Spurred by a grass-roots disarmament movement that has gained strength across the nation in recent months, 17 senators and 115 House members yesterday introduced bipartisan resolutions in Congress calling on the United States and the Soviet Union to agree to a nuclear weapons freeze, followed by major reductions on both sides.

At a news conference at American University, Sen. Mark O. Hatfield (R-Ore.), a chief sponsor of the resolution, described his visit to Hiroshima after the bomb was dropped in August, 1945. He said he observed "nothing but a mass of rubble and a stench of rotting human life." Today, he said, "we have the equivalent of 1 million Hiroshima bombs. We have the capacity to destroy civilization as we see it."

Hatfield and others say the opportunity for negotiations is unique now because the United States and the Soviet Union have a "rough equivalency" in nuclear arms.

"Will the time ever be more right?" asked Jonathan B. Bingham (D-N.Y.), a cosponsor of the resolution in the House. "Will the Russians stand still while we build the MX missile, the B1 bomber and the Trident submarine?"

But Secretary of State Alexander M. Haig Jr. said a nuclear freeze would harm national defense and President Reagan's strategy for reducing the level of nuclear arms around the world. He said a freeze would have the effect of freezing a Soviet advantage in nuclear weapons in Europe that may be as high as 6 to 1 over the West.

"It's not only bad defense and security policy, it's bad arms control policy as well," Haig said, adding that a freeze would take away any inducement for the Soviets to reduce their level of arms.

In New Hampshire Tuesday, persons attending 21 town meetings endorsed a freeze on nuclear weapons, while majorities at four town meetings voted against it. Similar endorsements were given at 159 of 180 town meetings in Vermont last month. Freeze resolutions have passed in the Connecticut, Massachusetts and Oregon legislatures, and in the Wisconsin, Kansas and New York assemblies.

According to Randall Forsberg, director of the Institute for Defense and Disarmament Studies in Brookline, Mass., more than a million people have signed freeze-related petitions.

Referendums have passed in parts of Massachusetts and Colorado, and referendum initiatives have been launched in California, Michigan, New Jersey and Delaware. Forsberg said that groups supporting a freeze are active in two-thirds of the congressional districts.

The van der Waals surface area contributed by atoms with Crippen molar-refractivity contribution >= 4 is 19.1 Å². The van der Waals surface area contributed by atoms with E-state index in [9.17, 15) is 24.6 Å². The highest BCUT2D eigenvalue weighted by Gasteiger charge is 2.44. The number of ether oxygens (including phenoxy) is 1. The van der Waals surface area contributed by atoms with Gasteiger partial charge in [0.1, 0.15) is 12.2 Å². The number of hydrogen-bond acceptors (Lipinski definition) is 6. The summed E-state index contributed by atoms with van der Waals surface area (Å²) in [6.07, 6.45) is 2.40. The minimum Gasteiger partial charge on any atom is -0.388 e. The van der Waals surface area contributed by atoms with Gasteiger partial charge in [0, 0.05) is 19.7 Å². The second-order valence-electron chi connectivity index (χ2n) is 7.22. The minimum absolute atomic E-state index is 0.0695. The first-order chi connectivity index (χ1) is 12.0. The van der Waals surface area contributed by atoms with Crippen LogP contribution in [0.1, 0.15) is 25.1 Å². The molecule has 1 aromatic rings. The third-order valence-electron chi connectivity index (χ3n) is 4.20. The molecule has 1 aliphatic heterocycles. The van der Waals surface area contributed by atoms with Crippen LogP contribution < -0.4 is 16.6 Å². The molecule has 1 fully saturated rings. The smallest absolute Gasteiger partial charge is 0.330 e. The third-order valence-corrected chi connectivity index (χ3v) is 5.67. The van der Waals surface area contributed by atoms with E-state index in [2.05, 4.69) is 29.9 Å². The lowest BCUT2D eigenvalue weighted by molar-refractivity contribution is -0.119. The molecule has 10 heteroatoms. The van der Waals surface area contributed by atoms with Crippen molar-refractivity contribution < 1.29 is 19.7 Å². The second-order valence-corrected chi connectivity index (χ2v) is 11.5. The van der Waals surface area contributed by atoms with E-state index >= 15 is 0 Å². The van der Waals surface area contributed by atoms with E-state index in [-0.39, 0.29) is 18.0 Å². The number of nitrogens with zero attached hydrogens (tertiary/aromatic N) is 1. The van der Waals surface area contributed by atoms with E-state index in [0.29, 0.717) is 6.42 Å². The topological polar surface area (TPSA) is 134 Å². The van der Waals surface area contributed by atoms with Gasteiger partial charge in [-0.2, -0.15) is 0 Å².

The congressional resolution on a nuclear arms freeze--cosponsored in the Senate by Edward M. Kennedy (D-Mass.) and in the House by Edward J. Markey (D-Mass.) and Silvio O. Conte (R-Mass.)--expresses the desire of Congress to return to the arms-control bargaining table, but would not unilaterally affect the production of arms.

It states that "as an immediate strategic arms-control objective, the United States and the Soviet Union should: (a) pursue a complete halt to the nuclear arms race; (b) decide when and how to achieve a mutual and verifiable freeze on the testing, production and further deployment of nuclear warheads, missiles and other delivery systems, and (c) give special attention to destabilizing weapons whose deployment would make such a freeze more difficult to achieve."

The resolution adds that "the U.S. and the Soviet Union should pursue major, mutual and verifiable reductions in nuclear warheads, missiles and other delivery systems, through annual percentages or equally effective means, in a manner that enhances stability."

Among those endorsing the resolution at yesterday's news conference were Paul Warnke, a former director of the Arms Control and Disarmament Agency; former presidential adviser Averell Harriman; Bishop James Armstrong, president of the National Council of Churches; Rabbi Alexander M. Schindler, president of the Union of American Hebrew Congregations, and the Rev. Timothy Healy, president of Georgetown University.

In a related development, President Reagan informed Congress yesterday that U.S. cooperation with the European Atomic Energy Community is essential and should continue "to counter the threat of nuclear explosives proliferation."

In a letter to Senate and House leaders, Reagan said he was signing an executive order to continue the agreement with the community, known as "Euratom," for another year.